How Do You Measure Up To Your Competition?

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Business is business, and everyone has a competitor. From banana farmers to NASA, there is always someone trying to cut in on the action.
In the Chicago limousine market, there are almost as many “limo companies” as there stars in the sky. Anyone with a car that runs (actually…running is optional) is a potential competitor. However, the term “limo company” is widely misused by many of these businesses, unless limo company is the loose translation for “some guy with a car and possibly a valid license”. If we eliminate these competitors, we are left with a more manageable number of actual companies that we consider our competition.
Keeping this in mind, when we compare ourselves to the valid limousine companies in Chicago, we try to make do so in an “apples to apples” sort of way. This can be difficult, since differing business models can sometimes skew comparisons. For instance, we currently run a fleet of 75 cars, 4 buses and 2 vans. These vehicles are (contractually) available to us 24/7/365. We always know how many vehicles will be available for dispatch, but we are not the owners of most of these vehicles. Instead, we use a group of independent operators (I/O’s) that choose to supply their vehicles to OML exclusively. This differs from most I/O models, where operators may work for several different companies. There is sort of an inside joke concerning some I/O companies that advertise their fleets being in the hundreds of cars: So a company that advertises that they have 200 cars calls another (smaller) I/O company to cover a trip for them because one of their “independents” says he can’t do it for them. THAT I/O company finds someone to do it, and the “independent” that picks up the client is the same one that couldn’t make the pickup for the first I/O. Hilarious…but it DOES happen…more than it should. From the clients’ perspective, none of this may matter. However, the fact is that reliability can suffer if an I/O doesn’t have an emotional commitment to the company he works with. But let’s return to the point…if we were to compare ourselves to I/O limousine services with more than 50 cars, we have eliminated a large majority of limo companies in the Chicago area. Of the few left, there are some similarities, and some differences.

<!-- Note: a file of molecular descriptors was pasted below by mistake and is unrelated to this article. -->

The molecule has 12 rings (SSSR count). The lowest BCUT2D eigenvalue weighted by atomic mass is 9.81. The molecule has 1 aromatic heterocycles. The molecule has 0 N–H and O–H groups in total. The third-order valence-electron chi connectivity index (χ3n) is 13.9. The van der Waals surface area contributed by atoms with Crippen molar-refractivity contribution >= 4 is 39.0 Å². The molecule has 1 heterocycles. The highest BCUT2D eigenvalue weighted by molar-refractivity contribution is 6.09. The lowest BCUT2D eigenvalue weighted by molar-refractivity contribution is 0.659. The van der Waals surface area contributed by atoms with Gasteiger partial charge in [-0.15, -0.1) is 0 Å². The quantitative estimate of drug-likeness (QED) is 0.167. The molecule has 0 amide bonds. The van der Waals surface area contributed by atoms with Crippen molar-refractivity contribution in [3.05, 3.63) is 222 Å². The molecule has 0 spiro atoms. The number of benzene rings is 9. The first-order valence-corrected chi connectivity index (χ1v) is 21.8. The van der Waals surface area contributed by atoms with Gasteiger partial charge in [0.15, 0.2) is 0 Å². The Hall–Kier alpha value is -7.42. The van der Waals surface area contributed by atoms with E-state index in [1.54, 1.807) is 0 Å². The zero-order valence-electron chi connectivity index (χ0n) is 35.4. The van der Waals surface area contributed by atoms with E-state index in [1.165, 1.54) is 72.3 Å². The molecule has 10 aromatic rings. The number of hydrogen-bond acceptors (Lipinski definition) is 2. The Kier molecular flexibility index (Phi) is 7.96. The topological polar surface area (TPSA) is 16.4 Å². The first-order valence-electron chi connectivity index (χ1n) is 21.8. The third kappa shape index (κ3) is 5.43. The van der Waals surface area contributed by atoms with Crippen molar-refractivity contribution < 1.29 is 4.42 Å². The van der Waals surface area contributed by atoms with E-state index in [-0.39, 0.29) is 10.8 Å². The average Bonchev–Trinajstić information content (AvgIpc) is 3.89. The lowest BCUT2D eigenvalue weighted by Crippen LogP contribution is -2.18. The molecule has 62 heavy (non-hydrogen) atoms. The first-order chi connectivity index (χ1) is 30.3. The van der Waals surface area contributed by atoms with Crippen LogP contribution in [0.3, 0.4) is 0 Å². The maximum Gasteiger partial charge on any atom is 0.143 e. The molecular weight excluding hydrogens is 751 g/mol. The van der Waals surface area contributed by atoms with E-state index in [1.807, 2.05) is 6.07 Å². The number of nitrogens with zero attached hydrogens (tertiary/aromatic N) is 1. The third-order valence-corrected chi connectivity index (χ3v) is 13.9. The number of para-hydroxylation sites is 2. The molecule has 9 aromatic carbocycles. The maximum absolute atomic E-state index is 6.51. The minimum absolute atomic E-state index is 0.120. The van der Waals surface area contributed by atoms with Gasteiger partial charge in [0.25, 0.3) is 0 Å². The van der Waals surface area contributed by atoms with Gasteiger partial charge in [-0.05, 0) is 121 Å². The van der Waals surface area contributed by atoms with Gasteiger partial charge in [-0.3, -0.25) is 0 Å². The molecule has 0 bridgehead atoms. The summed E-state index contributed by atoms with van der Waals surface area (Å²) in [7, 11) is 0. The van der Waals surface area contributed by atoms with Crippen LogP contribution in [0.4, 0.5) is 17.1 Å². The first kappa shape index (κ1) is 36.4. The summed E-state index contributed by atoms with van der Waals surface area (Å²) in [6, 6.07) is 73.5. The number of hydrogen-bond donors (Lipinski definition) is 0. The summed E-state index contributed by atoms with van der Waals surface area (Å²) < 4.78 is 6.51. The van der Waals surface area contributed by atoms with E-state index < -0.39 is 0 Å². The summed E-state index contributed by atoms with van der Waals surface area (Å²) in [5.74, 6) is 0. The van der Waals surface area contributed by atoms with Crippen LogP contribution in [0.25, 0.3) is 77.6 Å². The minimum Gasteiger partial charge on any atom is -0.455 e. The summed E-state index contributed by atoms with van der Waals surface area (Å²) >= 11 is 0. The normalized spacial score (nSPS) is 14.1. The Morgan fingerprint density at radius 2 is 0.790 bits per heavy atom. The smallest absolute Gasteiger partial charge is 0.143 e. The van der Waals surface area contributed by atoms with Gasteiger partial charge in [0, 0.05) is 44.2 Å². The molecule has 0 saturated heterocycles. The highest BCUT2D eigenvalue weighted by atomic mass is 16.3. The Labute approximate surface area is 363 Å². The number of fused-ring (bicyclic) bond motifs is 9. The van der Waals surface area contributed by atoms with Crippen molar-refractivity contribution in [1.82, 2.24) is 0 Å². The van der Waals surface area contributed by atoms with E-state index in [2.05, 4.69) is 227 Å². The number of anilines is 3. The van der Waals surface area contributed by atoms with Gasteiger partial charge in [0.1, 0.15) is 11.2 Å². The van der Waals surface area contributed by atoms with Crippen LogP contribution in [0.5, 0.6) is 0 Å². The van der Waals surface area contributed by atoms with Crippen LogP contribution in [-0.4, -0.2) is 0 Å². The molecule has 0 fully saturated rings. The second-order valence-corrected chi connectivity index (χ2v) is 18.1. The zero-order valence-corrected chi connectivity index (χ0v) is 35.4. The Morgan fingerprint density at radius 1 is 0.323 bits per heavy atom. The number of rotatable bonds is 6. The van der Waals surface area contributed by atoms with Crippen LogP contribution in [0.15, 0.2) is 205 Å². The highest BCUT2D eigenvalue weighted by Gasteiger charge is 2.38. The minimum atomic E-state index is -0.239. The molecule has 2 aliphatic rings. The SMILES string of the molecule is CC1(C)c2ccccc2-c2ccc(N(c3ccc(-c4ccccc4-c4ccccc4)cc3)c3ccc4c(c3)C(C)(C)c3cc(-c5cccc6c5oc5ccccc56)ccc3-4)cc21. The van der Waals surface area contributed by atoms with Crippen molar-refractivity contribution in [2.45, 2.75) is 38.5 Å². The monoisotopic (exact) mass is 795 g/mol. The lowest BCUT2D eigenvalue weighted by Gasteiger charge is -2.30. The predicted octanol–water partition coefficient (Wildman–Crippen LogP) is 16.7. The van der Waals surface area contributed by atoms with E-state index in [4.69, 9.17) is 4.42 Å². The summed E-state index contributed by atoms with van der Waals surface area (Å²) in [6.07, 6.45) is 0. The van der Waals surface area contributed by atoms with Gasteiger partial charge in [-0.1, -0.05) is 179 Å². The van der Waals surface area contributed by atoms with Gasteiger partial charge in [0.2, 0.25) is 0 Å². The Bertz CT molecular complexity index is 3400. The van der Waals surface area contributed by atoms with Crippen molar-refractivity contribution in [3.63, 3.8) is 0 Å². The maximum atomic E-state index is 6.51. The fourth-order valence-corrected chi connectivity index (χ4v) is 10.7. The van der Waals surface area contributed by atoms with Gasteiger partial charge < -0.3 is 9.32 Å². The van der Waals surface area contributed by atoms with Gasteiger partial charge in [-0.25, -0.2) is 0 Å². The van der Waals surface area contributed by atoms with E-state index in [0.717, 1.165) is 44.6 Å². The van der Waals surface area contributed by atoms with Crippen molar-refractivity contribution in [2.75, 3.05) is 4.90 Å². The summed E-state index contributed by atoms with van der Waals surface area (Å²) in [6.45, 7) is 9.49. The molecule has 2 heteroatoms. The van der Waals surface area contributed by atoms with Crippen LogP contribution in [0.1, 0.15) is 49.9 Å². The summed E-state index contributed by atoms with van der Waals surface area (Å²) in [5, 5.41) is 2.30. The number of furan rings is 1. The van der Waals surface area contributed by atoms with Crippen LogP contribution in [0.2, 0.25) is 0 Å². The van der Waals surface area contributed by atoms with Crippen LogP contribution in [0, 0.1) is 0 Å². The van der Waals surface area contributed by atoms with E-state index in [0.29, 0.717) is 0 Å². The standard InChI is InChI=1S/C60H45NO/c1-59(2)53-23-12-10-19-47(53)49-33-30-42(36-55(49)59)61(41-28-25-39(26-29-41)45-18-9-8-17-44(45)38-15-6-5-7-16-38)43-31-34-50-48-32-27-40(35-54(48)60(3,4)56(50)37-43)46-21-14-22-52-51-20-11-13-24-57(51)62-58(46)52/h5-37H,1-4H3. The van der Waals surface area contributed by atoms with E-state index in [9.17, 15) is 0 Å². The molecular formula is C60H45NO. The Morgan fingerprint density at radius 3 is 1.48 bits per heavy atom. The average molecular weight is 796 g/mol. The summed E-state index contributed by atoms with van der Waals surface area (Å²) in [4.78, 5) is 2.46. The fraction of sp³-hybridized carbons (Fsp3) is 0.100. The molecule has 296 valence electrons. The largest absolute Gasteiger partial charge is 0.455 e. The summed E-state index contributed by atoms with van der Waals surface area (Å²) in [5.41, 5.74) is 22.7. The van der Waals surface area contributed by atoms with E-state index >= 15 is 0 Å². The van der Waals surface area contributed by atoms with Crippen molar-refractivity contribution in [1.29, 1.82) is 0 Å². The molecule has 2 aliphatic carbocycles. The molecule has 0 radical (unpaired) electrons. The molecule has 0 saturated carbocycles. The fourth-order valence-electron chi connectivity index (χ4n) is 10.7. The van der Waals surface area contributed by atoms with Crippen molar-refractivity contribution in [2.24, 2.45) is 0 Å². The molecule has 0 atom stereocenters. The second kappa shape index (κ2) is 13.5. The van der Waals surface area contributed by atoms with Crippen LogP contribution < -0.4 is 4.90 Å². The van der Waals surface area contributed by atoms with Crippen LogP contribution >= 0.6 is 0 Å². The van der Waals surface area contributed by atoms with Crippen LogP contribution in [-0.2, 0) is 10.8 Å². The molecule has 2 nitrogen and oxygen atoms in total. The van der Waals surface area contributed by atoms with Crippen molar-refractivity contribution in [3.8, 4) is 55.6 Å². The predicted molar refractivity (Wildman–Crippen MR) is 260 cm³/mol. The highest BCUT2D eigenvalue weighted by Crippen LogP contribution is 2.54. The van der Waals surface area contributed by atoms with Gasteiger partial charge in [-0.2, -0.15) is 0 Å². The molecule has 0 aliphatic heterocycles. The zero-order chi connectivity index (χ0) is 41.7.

Chauffeurs are one of the similarities. Many like to plant roots and call one company their home, but many more tend to move from company to company looking for the best short term situation. Since chauffeurs are usually the only face-to-face contact people have with their limo service, it is important to screen, train, and keep the best ones available.
Vehicles are becoming an area of increasing differences between limousine services in Chicago. Since the Lincoln Town Car was removed from production, there has been a rush to find a replacement vehicle that could live up to its reputation. That will not likely happen, but several different vehicles have arrived in our market as limousines. The Cadillac XTS, any number of Mercedes sedans, and the Lincoln MKT are the most prominent, with some companies opting for less expensive (but much more profitable) sedans like the Chrysler 300 and Toyota Camry. Only one thing is certain when it comes to vehicles; luxury minded companies will buy luxury and profit driven companies will go cheap.
When we compare ourselves to our competition, we tend to look at the entire picture. We offer an honest, no nonsense operation to our clientele, and encourage anyone to visit at any time. If something goes wrong, we investigate and examine the details. The key is that we admit if we have made a mistake. There is nothing to be gained by looking for a scapegoat. Our customer care and retention is second to none. We don’t promise what we can’t deliver.
Competition is good for any business. Separating yourself from your competition is good for YOUR business.

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Dale Schahczinski
Goal driven team leader, with industry experience spanning all aspects of operations and administration.